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Posted 10/3/2018

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By AnnMarie R. Harvie
USACE, New England District


There are those in the District who have always wanted to make a difference in the world.  They are people of action, people who will travel any distance and endure any environment to bring comfort and assistance to others.  People like that join the Peace Corps.  Planning Division is home to four former Peace Corps volunteers – Elizabeth Decelles, Kevin Foster, Sharon Pailler and Mike Penko – and served in different parts of the world before arriving at the New England District.

Decelles, a biologist, served in the Peace Corps from 2003 to 2005, traveling to a rural fishing village in Jamaica to help with environmental projects and community development. “I was assigned to work as an environmental volunteer with a small community development group in my town which was comprised of the Justice of the Peace, the Primary School Principal, the head fisherman, a local shop owner, and a small hotel owner,” she said. “My group planned and ran fund raisers such as a hook-n-line fishing tournament and off-road triathlon, whose proceeds all benefited the local primary school.”

Decelles said she and her group put a three-room addition on the school and that she started an environmental club that continued on to win national recognition. “The environmental club projects included composting, planting native trees and vegetation around the school, field trips to the local estuaries, and making art from recycled materials that would normally be burned as trash,” she said.

Many travel to Jamaica for a tropical vacation, but after a monster storm ripped through the island, Decelles and the villagers found themselves in a paradise lost.  “Hurricane Ivan decimated Jamaica and my community,” she said.  “Almost everyone lost their roofs and fishermen lost all their traps.  We were without power for months.”

Decelles and her community development group began recovery efforts and with USAID’s assistance, they were able to donate fish trap line, in regulation for sustainable fishing, to the grateful fishermen.”

Decelles said the highlight of her tour with the Peace Corps was the people’s positivity and resilience in the face of poverty and struggle.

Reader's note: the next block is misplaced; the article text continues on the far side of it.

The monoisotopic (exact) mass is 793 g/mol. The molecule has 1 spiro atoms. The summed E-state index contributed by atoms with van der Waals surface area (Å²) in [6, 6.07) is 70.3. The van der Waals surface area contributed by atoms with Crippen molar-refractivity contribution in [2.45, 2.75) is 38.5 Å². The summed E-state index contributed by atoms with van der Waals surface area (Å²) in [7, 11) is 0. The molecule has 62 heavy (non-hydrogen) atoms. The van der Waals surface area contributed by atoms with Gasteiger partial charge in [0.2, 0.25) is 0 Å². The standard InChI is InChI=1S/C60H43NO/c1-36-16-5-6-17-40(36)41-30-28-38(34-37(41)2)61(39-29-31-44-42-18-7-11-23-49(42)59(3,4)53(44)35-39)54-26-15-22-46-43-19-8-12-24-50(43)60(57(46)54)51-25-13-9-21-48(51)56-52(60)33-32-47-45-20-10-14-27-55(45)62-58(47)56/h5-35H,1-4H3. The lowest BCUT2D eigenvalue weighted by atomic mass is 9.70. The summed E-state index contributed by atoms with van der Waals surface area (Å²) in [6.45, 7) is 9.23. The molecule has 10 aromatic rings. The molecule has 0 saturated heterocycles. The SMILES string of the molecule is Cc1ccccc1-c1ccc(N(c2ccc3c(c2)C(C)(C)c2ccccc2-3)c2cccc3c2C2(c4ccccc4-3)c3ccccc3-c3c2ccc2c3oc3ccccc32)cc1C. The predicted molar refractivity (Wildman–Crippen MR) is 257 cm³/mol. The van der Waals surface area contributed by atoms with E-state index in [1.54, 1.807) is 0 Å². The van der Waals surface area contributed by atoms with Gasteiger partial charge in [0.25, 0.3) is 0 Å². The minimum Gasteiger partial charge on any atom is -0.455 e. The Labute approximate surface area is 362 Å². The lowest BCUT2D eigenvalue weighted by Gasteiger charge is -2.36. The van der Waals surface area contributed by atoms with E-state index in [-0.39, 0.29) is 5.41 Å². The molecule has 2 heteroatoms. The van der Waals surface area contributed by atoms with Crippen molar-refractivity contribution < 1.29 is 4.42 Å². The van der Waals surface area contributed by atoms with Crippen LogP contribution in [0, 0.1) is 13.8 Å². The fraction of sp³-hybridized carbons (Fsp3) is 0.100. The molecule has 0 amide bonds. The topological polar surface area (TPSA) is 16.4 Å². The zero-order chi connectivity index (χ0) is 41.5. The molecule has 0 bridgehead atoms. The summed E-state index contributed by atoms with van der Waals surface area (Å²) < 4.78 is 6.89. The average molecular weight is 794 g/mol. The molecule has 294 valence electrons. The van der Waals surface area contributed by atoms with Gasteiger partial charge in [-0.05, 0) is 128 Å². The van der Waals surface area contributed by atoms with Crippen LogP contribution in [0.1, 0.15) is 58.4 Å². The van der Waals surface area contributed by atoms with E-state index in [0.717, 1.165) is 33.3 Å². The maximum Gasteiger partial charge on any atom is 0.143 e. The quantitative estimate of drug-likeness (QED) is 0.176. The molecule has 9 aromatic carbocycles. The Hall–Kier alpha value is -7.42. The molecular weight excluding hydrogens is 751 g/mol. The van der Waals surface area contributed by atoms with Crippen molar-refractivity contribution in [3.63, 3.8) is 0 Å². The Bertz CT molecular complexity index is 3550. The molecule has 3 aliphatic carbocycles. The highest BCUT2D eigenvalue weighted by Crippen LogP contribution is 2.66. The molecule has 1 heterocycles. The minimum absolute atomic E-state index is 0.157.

Foster, who is also a biologist, served in the Peace Corps form 1982 to 1985.  “I served as both an aquaculture specialist and a community development advisor during my three years as a Peace Corps volunteer on the island of Kosrae, Federated States of Micronesia,” he said.  “I also served as a Peace Corps Volunteer Leader in my third year.  I served two years in the remote village of Utwa and my third year in the main population center of Lelu.

Foster began his assignment starting several aquaculture projects, but like Decelles, his island community faced a life threatening disaster and his projects had to be put aside for efforts that were more urgent.  “We encountered the first major El Nino event from 1982 to 1983,” he said.  Our annual rainfall fell from more than 300 inches of rain per year to less than 40 inches over a nine month period.”

The situation continued to deteriorate as no rain fell for long periods, so Foster spent much of his time working on finding water solutions for the 900 villagers in his community. “There was no drinking water so we drank coffee, coconut juice, beer or soda,” he said.  “We took baths in the ocean and our hair turned tinges of red.  We suffered and the mortality rate escalated among the elderly and children.  Disease was rampant.”

Foster helped refurbish the village water pipe system and dam in order to pipe water from upland sources to his village.  “I solicited funds from my home church in Bedford, New Hampshire, and purchased materials to construct 500 and 800 gallon water catchments,” he said.

The biologist worked with a squad of Navy Seabees based on the island to build 12 catchments for his village.

When he moved on to his other assignment on the island during his third year, Foster turned his efforts to improve recycling.  “During my third year, I worked with another Peace Corps volunteer to start up a project to recycle cans,” he said.